Thursday, January 12, 2012


A visit to Moto International in Seattle, Washington

B 1200 Sport
SIX OR EIGHT MONTHS AGO, the Moto Guzzi bug bit me. I’d ridden a beautiful bike known as a 1200 Sport at the Guzzi dealer nearest to me. (A nod, here, to the good folks over at Elk Grove Power Sports. Thanks!) Enamored by everything this bike presented except for the café-style bend-your-body-forward handlebars, I weighed whether, so set up, this would be the bike for me. I checked on-line forums, motorcycle reviews and finally contacted a dealer whose name kept coming up over and over.

In retrospect, my question about the handlebars on a B-1200 Guzzi was a very trivial thing. As with most motorcycles, aftermarket modifications and fixes are abundant and there would be a solution to this “problem.” Still, Dave Richardson, owner of Moto International in Seattle, Washington, returned my call and spent quite a while explaining to me the options I might pursue if I chose the 1200 Sport.

B 1100 Breva
As history played out, I found a used Guzzi, very similar to the beautiful Sport model, but one that came with handlebars more to my liking. And I bought it.

LAST WEEKEND, after a two hour stint with Southwest Airlines, I arrived in Seattle to celebrate a 60th with a friend. Knitted into our errands, I was afforded the opportunity to stop by Moto International. I wanted to thank Mr. Richardson for his advice and time. Living 800 miles away, I am certain that he knew the odds of me purchasing a bike from him were slim, but I think he saw me as a potential member of a community he is dedicated to serve.

Having visited MI’s website, I was eager to pour over the large selection of current and non-current Guzzis, and Dave has a ton of them. When he approached in his rather cozy showroom, we shook hands and I shared my gratitude for his previous call. Now a member of the community, our conversation moved to a question of oil weights recently raised on a Guzzi forum site I frequent. Within minutes, he gave me a primer on 10w60 synthetics and ran a page from his book “Guzziology” to save as a reference. Again he was going to make no money on this exchange.

MY VISIT LASTED ONLY TWENTY MINUTES. I had places to go and people to see in preparation for the friend’s 60th. But as I drove away, these thoughts circulated: Dave runs a small business carrying a very unique product in a very tough market. He probably grosses enough to pay for the small crew of very cordial fellows who work the parts counter and the service department, leaving something to support himself and his loved ones. So I suspect that the money-side bottom line is positive most years.

But there’s another bottom line: That one is being a member of a larger community. It is measured by how the business serves its customer base, as well as also those who may wander in – as I figuratively did over the phone that day. In MI’s case, the larger community includes folks who tear around the country with ear-to-ear grins because they ride a Moto Guzzi; and those of us wanna-bes. I further suspect, from the handshake and conversation, Mr. Richardson is also quite a contributor to his neck of the Seattle community because of his affability, his patience and his dedication to educating and helping others.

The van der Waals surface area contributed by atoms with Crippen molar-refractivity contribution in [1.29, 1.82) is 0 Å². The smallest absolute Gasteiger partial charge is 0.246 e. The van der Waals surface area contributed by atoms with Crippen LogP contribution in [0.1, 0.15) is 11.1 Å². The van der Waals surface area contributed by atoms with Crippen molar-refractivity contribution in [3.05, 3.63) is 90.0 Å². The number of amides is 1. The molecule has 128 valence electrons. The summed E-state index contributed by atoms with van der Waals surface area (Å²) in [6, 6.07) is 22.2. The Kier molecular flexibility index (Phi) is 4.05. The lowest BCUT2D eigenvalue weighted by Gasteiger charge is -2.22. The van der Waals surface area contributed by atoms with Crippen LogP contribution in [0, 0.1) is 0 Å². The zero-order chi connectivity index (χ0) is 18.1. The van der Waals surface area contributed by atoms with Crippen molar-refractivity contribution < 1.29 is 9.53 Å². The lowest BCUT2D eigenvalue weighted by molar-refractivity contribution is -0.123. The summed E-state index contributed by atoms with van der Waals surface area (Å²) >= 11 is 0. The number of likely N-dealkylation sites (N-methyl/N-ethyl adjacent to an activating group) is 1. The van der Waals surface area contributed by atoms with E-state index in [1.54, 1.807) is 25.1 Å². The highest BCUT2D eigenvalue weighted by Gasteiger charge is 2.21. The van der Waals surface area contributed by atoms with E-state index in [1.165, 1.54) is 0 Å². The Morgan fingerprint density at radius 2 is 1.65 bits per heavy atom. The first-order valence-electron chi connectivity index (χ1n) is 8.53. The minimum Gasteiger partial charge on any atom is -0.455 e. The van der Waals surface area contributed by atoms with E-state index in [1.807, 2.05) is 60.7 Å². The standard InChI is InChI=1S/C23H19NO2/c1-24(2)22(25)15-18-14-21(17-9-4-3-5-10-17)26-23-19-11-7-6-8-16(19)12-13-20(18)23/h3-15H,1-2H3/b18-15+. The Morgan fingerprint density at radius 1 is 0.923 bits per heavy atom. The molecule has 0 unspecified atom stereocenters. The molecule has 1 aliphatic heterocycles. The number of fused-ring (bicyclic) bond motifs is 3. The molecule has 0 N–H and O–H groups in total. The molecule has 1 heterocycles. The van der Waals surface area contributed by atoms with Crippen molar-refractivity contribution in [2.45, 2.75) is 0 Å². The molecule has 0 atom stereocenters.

Successful small businesses have two bottom lines. One is financial, the other is more difficult to measure. But if the business is to remain successful, both are essential. In fact, they are inseparable.


Moto International:

© 2012
Church of the Open Road Press


  1. I live in Thunder Bay (Ontario) and purchased my V7 Classic through Moto International. After my very first email exchange with Mr. Richadson I couldn't help but feel that he was someone I wanted to do business with. The logistics of ordering a bike from so far away (in another country), and the prospect of buying a used V7 somewhat closer to home, initially steered me away from Moto International. However, I ultimately ended up resuming my corresopondence with Dave (who was always quick to respond) and ended up with the bike from Seattle. Great bike, great service. I proudly display the Moto International license plate frame ("Cogito Ergo Zoom") on my bike to remind me of it's roots and my good fortune at crossing paths with Dave. One day I hope to ride across country to visit Moto International, check out the store, and thank Mr. Richardson in person.

  2. Excellent post.Two big thumbs up for Mr.Brilliant, Mr.Richardson and MotoGuzzi.

  3. A Guzzi rider asks:

    I've spent more money at MI than a new bike would cost and have even asked for a t-shirt to no avail -- and I go there from 1700 miles away. So just out of curiosity, did you buy that swag or did freebees happen?

  4. Since I didn't have the pocket change to buy the '09 Stelvio he had on the floor, I figured the least I could do would be to purchase a hat and a shirt.

    The only swag the Church of the Open Road has hangs over the dinette in the kitchen. :-) Sorry to disappoint.

  5. I purchased my '07 Norge from Dave with the whole transaction occurring by phone. I've never met him in person, but dealing with him as a great experience. He's always available to answer questions and provide what assistance he can.